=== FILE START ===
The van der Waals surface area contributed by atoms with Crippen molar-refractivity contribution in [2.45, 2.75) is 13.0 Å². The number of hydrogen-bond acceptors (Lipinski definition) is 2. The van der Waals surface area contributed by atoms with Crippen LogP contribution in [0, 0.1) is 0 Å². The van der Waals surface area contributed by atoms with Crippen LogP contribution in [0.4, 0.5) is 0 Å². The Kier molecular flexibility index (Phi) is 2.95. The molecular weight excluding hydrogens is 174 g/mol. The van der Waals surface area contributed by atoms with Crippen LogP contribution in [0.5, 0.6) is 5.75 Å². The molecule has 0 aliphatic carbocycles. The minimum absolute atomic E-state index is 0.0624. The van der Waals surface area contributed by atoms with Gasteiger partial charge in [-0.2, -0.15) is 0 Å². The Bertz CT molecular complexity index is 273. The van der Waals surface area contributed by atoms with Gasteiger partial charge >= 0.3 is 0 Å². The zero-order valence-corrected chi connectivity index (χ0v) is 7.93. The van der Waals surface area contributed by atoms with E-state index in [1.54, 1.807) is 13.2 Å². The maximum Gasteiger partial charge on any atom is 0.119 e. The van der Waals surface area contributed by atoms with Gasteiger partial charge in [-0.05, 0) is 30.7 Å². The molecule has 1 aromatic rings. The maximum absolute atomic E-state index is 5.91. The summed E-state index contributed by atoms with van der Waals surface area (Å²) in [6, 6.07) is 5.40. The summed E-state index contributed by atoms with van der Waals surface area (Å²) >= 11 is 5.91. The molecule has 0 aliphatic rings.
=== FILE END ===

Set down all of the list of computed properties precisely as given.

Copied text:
The van der Waals surface area contributed by atoms with Crippen molar-refractivity contribution in [2.45, 2.75) is 13.0 Å². The number of hydrogen-bond acceptors (Lipinski definition) is 2. The van der Waals surface area contributed by atoms with Crippen LogP contribution in [0, 0.1) is 0 Å². The van der Waals surface area contributed by atoms with Crippen LogP contribution in [0.4, 0.5) is 0 Å². The Kier molecular flexibility index (Phi) is 2.95. The molecular weight excluding hydrogens is 174 g/mol. The van der Waals surface area contributed by atoms with Crippen LogP contribution in [0.5, 0.6) is 5.75 Å². The molecule has 0 aliphatic carbocycles. The minimum absolute atomic E-state index is 0.0624. The van der Waals surface area contributed by atoms with Gasteiger partial charge in [-0.2, -0.15) is 0 Å². The Bertz CT molecular complexity index is 273. The van der Waals surface area contributed by atoms with Gasteiger partial charge >= 0.3 is 0 Å². The zero-order valence-corrected chi connectivity index (χ0v) is 7.93. The van der Waals surface area contributed by atoms with E-state index in [1.54, 1.807) is 13.2 Å². The maximum Gasteiger partial charge on any atom is 0.119 e. The van der Waals surface area contributed by atoms with Gasteiger partial charge in [-0.05, 0) is 30.7 Å². The molecule has 1 aromatic rings. The maximum absolute atomic E-state index is 5.91. The summed E-state index contributed by atoms with van der Waals surface area (Å²) in [6, 6.07) is 5.40. The summed E-state index contributed by atoms with van der Waals surface area (Å²) >= 11 is 5.91. The molecule has 0 aliphatic rings.